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Street and petty crimes in the UK have declined over the years, thanks to the vigilance of agencies responsible for maintaining law & order. Unfortunately, the same cannot be said about the virtual world, where crimes like phishing attacks have consistently been on the rise for the past many years. Not only are such attacks on the rise, but they are getting more intelligent. The intelligence on the criminal's part and the carelessness on the victim's part make the situation even more miserable than it already is.
Shockingly, it appears that students are the new favourite targets of cyber criminals. The attacks specifically aimed at students cunningly dupe them into sharing their intimate details without them even knowing about it. Furthermore, phishing attacks are also being used to virtually hijack computers and devices by encrypting the information contained on them. As you may have guessed it, the hijack comes to an end with the victim paying a ransom fee to the hijacker for restoring his access back to his data.
Spam Email Phishing Attacks:
According to a report released by National Fraud & Cyber Crime Reporting Centre, students in the UK's universities are being hit by a new wave of phishing emails that claim to offer a scholarship or an educational grant. The phishing email takes them to a fake website where they are deceived into revealing their personal information such as bank details. The emails are designed to look very professional, similar to the ones usually sent by the finance department of a university. Such forgeries are difficult for students to detect without detailed scrutiny of the email headers, which is usually obscure to most people.Here are some common examples of phishing messages aimed at persuading students to visit completely fake but genuine looking websites where they are swindled into sharing their confidential information by filling out a form of sorts:
- "There is some problem with your account and you must verify your details or the account will expire soon"
- "The university offers educational grant to new students this year. Interested students can fill out the attached form to apply till tomorrow (or any specified date)"
We are all aware of the fact that not every student can bear the cost of university education and they are always on the hunt for a full or partial scholarship, or any sort of endowment to facilitate their university education. This makes them especially vulnerable to phishing attacks. The Students Loan Company has said that students are particularly targeted around their main payment dates in September, January and April.
How to Spot a Phishing Email?
Several universities in the UK, such as Queen Mary University of London, University of Manchester, University of Exeter, University of Warwick, University of Edinburgh and others have been very vocal on this issue and ran an awareness campaign to assist students avoid phishing emails. University of Cardiff illustrated several measures to help students identify the authenticity of the email, which even might reflect a university's mailing address.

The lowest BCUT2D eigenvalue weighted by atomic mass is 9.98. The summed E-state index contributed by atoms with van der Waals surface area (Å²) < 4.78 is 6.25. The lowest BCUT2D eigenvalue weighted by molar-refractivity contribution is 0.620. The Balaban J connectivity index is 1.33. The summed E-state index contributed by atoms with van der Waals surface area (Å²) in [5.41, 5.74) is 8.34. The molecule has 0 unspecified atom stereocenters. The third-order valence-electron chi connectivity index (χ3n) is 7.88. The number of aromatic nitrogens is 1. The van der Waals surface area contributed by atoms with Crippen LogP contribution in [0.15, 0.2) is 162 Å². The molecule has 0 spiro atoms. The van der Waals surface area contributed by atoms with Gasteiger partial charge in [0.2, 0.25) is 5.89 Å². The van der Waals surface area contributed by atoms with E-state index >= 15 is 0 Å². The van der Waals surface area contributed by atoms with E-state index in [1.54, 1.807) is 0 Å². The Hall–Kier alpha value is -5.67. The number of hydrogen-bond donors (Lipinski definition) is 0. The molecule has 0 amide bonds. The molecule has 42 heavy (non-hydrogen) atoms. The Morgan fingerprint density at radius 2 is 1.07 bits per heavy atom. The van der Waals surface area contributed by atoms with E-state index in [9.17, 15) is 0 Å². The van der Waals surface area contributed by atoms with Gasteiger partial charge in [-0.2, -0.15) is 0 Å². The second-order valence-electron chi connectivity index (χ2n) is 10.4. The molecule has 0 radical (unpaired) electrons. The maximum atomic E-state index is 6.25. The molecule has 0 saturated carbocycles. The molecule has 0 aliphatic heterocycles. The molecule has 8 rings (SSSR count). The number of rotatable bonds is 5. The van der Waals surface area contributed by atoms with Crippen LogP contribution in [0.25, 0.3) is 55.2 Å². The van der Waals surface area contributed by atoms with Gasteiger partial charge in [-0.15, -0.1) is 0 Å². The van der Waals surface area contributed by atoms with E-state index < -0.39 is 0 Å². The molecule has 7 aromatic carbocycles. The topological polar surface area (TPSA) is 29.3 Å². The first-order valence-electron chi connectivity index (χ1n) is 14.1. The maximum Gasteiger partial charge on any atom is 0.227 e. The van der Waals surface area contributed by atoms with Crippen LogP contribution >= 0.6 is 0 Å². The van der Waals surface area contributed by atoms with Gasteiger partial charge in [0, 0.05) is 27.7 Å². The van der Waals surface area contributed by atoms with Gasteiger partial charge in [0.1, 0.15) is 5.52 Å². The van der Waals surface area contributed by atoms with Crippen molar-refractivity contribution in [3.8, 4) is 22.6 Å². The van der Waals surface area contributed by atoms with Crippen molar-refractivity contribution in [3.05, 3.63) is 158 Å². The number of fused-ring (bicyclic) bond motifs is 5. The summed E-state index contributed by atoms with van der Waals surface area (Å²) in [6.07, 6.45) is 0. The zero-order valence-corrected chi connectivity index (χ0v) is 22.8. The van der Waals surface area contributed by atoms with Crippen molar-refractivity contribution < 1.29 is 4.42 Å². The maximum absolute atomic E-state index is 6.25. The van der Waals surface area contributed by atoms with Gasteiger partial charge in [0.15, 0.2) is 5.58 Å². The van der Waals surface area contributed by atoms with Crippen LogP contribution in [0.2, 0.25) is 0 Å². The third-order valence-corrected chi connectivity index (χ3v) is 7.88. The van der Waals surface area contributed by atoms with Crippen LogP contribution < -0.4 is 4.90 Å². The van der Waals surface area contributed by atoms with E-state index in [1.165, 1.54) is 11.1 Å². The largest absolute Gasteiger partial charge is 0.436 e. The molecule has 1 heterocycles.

(extracted from University of Cardiff)
- Source Email Address: Notice the sender's mailing address firstname.lastname@example.org. This is an email address with a misleading variation. The original email address is cardiff.ac.uk
- URGENT Marking on Email: Marking an email as urgent would give less time to students to determine the authenticity of the message. The idea is to create a sense of urgency to make students rush to act, without giving it a second thought.
- Spelling Mistakes: A typical email may have some errors, but if an email is coming from University/Bank address then the occurrence of these errors would be relatively low. So in that case, it's worth taking a closer look before acting on it.
- Embedded URL: An embedded URL is one in which you see words as a hyperlink. From the above example, you can see the email message included https://www.cardiff.ac.uk/storagequota, which is a genuine address but the URL embedded behind this is different http://www.cardiff-university.co.uk. Students should understand that all emails from the university will come from the same domain i.e. cardiff.ac.uk and for any required action, will direct you to a page hosted on the same domain.
- NEVER share your passwords with anybody. A legitimate person, such as university's IT/Finance support personnel, will never ask you to reveal your password.
- Students should be particularly concerned about an email that carries a link for them to follow. Remember, universities have a separate section about scholarships and other funding opportunities on their website, plus a CTA (Call to Action) option for students to apply.
- If you figure a spam/phishing mail, then immediately call/email the concerned university staff to verify the message. When approaching via email, make sure you send it to a verified address mentioned on the university website or any authentic place. Replying to a phishing email would be as dangerous as following any links in the message.
- Lastly, if you think you may have compromised the safety of your bank details and/or have lost money due to fraudulent misuse of your cards, you should immediately contact your bank, and report it to Action Fraud.
Note: If you or you colleagues have not gone through any orientation regarding phishing scams, refer to the concerned University Staff. Stay Safe!